Also, ADA Jim Kraus has engaged in some handwaving to the court, arguing that, “hey, this is just a fact question, and fact questions ought to go to the jury.”  Well, it’s true that fact questions ought to go to the jury, so that’s an argument that on its face is always attractive to any trial judge.

Question of Fact versus Question of Law

More importantly, ADA Kraus knows what “go the jury” means—it means the jury gets the Wisconsin Criminal Jury Instruction on §948.60(a)(2).  And that jury instruction, WCJI 2176, says not one word about the (3)(c) exceptions to that gun possession statute, makes no reference whatever to §29.304, and if plainly relied on by the jury will certainly result in a conviction that would appear contrary to the plain reading of the relevant statutory language.

In truth, this is not a fact question at all—this is a question of law. And questions of law do not fall within the province of the jury, they fall within the province of the judge.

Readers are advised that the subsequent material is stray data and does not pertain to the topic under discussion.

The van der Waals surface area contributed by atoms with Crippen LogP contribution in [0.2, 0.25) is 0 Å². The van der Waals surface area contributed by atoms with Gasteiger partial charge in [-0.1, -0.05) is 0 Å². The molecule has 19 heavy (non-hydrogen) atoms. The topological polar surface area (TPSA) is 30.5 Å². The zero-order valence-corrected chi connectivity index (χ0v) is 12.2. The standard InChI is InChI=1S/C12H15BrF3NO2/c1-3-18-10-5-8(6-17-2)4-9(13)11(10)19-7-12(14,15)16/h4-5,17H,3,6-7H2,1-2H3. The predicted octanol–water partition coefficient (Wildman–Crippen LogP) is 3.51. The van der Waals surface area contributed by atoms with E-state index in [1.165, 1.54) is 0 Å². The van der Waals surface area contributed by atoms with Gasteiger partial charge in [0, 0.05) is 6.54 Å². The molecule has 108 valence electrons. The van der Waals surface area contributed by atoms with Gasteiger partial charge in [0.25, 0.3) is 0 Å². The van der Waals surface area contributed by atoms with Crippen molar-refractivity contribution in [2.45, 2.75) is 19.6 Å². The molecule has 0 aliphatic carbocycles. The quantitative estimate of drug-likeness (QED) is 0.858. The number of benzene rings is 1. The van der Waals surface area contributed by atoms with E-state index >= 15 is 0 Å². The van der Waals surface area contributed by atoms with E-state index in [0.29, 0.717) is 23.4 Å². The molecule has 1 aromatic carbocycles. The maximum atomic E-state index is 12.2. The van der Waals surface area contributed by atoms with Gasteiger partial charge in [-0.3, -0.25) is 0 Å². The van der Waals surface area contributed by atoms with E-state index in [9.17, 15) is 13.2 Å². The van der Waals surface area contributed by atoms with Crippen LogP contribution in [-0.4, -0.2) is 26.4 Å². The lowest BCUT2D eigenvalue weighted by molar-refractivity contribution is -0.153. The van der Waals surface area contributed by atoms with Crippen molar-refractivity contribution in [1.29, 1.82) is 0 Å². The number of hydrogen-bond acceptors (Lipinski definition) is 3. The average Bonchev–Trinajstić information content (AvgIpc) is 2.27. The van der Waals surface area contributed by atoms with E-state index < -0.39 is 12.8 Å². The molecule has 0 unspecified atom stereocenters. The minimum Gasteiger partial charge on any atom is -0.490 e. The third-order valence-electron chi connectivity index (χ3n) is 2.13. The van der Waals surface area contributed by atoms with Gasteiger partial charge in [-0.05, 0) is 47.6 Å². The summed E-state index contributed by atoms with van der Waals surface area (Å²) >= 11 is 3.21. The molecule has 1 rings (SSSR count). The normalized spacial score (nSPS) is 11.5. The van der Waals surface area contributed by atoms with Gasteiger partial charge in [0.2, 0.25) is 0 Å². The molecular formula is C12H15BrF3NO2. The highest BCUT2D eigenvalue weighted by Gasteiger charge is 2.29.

It is for Judge Schroeder in this case, not the jury, to decide how the law applies to the facts, as those facts are determined by the jury.  In this case, the facts on the gun possession are undisputed—it is the law in dispute. And that dispute ought properly to be settled by the judge.  Simply giving the jury the standard jury instruction that fails to reflect the actual statutory language would be a judicial travesty and injustice.

Now, trial courts are generally extremely hesitant to stray away from standardized jury instructions, for the perfectly good reason that doing so tends to get their verdicts reversed.  That said, it’s also the duty of the trial court to ensure that the instructions given the jury accurately reflect the law to be applied to the facts as the jury finds those facts to have been proven (or disproven).